Using dynamic effects and other wizardry, Bethesda has somehow managed to cram the entire world of Skyrim into a relatively tiny package.
Everything we seem to hear about Skyrim involves growth. Bigger maps, better graphics, meaningful NPC relationships, player housing, dragons that control time and swallow planets, you know, the standard stuff. For Bethesda, focusing on scale and growth is nothing new. The success of The Elder Scrolls has been built upon the backs of ginormous games famous for including things like huge tracts of land and shifting architectural styles. These aspects make for some impressive immersion, but including them comes with a price: Data, and lots of it. Too much data can, of course, lead to multiple game discs (see L.A. Noire earlier this year), yet somehow, perhaps by sacrificing a few mud crabs to a Daedric prince, Bethesda has seemingly ignored the laws of physics and managed to fit all of Skyrim onto one, count it, one DVD.
Now, before you get all "this is how they did it with advanced data compression" on everyone in the forums, nerd, let's just take a moment to breathe in the sweet, sweet aroma of being able to place just one disc into our Xbox 360s and never need to leave our couches for anything other than fridge-runs and bathroom-breaks for sixty hours straight. Get a good whiff? Okay, onto the tech.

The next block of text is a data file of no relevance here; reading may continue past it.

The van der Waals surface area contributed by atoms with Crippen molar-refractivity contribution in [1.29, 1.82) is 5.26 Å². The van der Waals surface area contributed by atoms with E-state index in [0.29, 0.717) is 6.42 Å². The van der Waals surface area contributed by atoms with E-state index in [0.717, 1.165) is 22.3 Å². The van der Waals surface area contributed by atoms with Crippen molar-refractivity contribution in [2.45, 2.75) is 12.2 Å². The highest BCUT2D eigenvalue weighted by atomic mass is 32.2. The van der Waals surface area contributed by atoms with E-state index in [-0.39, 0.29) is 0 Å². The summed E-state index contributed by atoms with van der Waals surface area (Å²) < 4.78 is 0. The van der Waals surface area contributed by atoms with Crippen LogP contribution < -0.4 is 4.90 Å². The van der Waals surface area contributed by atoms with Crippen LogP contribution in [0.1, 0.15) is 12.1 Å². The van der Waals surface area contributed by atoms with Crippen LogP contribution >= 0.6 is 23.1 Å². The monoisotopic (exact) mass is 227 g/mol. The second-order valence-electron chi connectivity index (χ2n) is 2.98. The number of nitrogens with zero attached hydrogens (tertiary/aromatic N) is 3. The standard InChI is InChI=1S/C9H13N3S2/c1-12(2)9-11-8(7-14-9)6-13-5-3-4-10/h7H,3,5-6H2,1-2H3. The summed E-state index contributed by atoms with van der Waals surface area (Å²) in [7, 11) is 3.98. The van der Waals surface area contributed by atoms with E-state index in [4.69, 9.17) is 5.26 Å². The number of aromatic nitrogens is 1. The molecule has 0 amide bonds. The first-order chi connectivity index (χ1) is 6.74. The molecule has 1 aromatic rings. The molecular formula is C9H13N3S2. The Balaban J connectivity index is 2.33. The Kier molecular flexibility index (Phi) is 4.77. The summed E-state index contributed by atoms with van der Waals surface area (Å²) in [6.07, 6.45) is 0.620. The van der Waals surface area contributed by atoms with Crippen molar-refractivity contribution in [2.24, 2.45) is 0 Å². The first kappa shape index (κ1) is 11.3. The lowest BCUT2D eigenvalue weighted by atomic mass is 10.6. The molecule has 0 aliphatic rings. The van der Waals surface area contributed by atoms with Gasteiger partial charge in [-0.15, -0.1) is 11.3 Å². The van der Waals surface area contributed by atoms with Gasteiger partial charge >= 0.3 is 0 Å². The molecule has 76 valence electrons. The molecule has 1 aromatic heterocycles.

According to a previously leaked half-hour Skyrim walkthrough video, developers claimed they were able to handle the majority of Skyrim's environment utilizing "dynamic effects." Essentially, what this means is that whenever the sun sets during a rainstorm, allowing your argonian vampire to stalk the poor people of Dawnstar, the game applies these filters on the fly to already-produced textures as opposed to having the need for a second texture set for each condition (i.e. an argonian texture, a wet argonian texture, and a wet argonian in the dark texture are all simply "an argonian" with different filters that can apply to all other textures as well). That's impressive, Bethesda, but I'm still not sure I really understand how you can fit all of Skyrim in 8 gigs, or as I like to describe it, less than the size of my Bob Dylan .mp3 collection.
The confirmation comes from Bethesda's art director Matt Carofano, who answered the question during a brief interview with ripten.com at this year's PAX Prime. Granted, Carofano isn't marketing or PR, so perhaps it's too soon to call this statement official. On the other hand, Carofano has been involved with the entire game's production, including the design of game cases and disc labels, so he probably has a pretty good idea of what's going on. There's still no word regarding the number of Skyrim discs you'll need to keep track of for PS3 or PC, but it's probably safe to say that if they got it down to just the one for the 360, they'll likely be doing the same for the others.